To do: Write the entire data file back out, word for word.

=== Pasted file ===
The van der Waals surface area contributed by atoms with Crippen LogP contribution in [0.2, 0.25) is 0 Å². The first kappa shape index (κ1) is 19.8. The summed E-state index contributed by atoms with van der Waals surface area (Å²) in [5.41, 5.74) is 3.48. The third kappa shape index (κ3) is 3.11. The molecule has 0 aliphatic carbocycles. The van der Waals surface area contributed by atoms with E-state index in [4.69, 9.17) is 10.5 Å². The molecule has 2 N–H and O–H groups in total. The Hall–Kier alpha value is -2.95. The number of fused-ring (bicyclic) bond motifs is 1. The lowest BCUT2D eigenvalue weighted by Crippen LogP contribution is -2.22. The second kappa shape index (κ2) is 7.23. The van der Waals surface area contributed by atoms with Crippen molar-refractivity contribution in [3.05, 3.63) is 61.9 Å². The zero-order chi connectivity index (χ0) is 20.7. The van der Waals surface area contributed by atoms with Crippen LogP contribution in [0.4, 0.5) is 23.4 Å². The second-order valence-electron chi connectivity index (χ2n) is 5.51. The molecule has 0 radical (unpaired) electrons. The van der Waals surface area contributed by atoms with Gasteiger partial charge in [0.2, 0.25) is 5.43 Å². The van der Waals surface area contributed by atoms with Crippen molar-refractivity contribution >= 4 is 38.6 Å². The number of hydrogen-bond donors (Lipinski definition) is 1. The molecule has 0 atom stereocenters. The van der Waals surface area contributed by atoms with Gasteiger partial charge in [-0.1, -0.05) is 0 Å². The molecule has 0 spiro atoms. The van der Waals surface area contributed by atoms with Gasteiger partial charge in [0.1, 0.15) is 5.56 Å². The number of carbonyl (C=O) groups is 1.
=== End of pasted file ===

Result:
The van der Waals surface area contributed by atoms with Crippen LogP contribution in [0.2, 0.25) is 0 Å². The first kappa shape index (κ1) is 19.8. The summed E-state index contributed by atoms with van der Waals surface area (Å²) in [5.41, 5.74) is 3.48. The third kappa shape index (κ3) is 3.11. The molecule has 0 aliphatic carbocycles. The van der Waals surface area contributed by atoms with E-state index in [4.69, 9.17) is 10.5 Å². The molecule has 2 N–H and O–H groups in total. The Hall–Kier alpha value is -2.95. The number of fused-ring (bicyclic) bond motifs is 1. The lowest BCUT2D eigenvalue weighted by Crippen LogP contribution is -2.22. The second kappa shape index (κ2) is 7.23. The van der Waals surface area contributed by atoms with Crippen molar-refractivity contribution in [3.05, 3.63) is 61.9 Å². The zero-order chi connectivity index (χ0) is 20.7. The van der Waals surface area contributed by atoms with Crippen LogP contribution in [0.4, 0.5) is 23.4 Å². The second-order valence-electron chi connectivity index (χ2n) is 5.51. The molecule has 0 radical (unpaired) electrons. The van der Waals surface area contributed by atoms with Gasteiger partial charge in [0.2, 0.25) is 5.43 Å². The van der Waals surface area contributed by atoms with Crippen molar-refractivity contribution >= 4 is 38.6 Å². The number of hydrogen-bond donors (Lipinski definition) is 1. The molecule has 0 atom stereocenters. The van der Waals surface area contributed by atoms with Gasteiger partial charge in [-0.1, -0.05) is 0 Å². The molecule has 0 spiro atoms. The van der Waals surface area contributed by atoms with Gasteiger partial charge in [0.1, 0.15) is 5.56 Å². The number of carbonyl (C=O) groups is 1.